The Staples you know (rather, the Staples you think you know) is pretty much a thing of the past. It was once the go-to for all things office supplies in addition to providing various business services, including branded promotional items. Staples—after a tough stretch that included a failed merger with Office Depot, shakeups in senior management, and now the reported exodus of its private equity owner—still wants to do those things. But it wants to be even more than that.
That's why Staples just rebranded, giving itself an aesthetic makeover and billing itself as "The Working and Learning Company." It has a new logo, with the staple now front and center. It's all very 2019 and very Silicon Valley buzzy.
At a concept location in Montreal, Staples is utilizing its new logo as well as incorporating the trendiness of co-working spaces. At its Toronto flagship as well, customers will see new branding throughout the store. Retail Insider detailed "discovery areas," where customers can get a hands-on look at products like staplers, pens, paper, electronics and more.
There's even a "pen bar" and "journal bar," and customers can custom-package a set of 24 Crayola crayons.
Basically, Staples is embracing the millennial vibe by giving people full access to products without the stuffiness of big shelves or glass display cases, and giving them a chance to even relive childhood nostalgia a little bit.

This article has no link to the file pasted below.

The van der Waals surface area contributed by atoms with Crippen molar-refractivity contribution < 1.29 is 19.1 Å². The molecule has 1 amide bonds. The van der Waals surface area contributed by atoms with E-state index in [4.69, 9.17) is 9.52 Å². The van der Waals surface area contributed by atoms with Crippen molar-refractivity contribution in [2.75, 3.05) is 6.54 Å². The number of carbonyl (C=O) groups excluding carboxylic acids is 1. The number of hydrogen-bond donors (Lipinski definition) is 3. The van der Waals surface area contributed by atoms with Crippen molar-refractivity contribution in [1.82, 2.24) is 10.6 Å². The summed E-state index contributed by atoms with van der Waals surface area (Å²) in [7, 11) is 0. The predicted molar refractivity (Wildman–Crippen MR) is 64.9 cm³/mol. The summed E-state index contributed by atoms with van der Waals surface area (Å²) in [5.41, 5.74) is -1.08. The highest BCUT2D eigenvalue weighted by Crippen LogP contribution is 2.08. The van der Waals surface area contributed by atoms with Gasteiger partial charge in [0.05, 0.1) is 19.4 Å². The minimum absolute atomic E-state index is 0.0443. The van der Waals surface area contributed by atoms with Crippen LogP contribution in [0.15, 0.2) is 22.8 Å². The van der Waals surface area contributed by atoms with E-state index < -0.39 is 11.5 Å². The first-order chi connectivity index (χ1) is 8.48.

In short, it's a lot of reinvention, very suddenly. In a story published in Forbes, Joan Treistman, president of market research firm The Treistman Group, called it a "complex solution to a simple problem."
“Searching for business supplies and/or furniture is a product-focused effort," Treistman said. "Branding is no longer the major factor (was it ever?) in business product purchase decisions. If Staples’ strategy is to build brands that deliver, it will be expending a lot of energy and dollars and miss connecting with potential customers.”
Staples believes that this refreshing new look could be enough to steer the ship in the right direction, though. Chief marketing officer Marshall Warkentin told Forbes that the whole "Worklife" brand is designed to be more than something that sells office supplies.
"Our solutions for Worklife extend well beyond business essentials," he said. "We have expertise in furniture, technology, pack and ship, and facilities. And we are partners to our customers every step of the way."
It sounds promising from a wholesale perspective, but for Staples to stay afloat, experts say their services in these brick-and-mortar locations, which look like they double as startup incubators, need to reflect the flash and modernity of the new logo. Otherwise, the company won't be able to shake its reputation as a brand struggling to find its identity.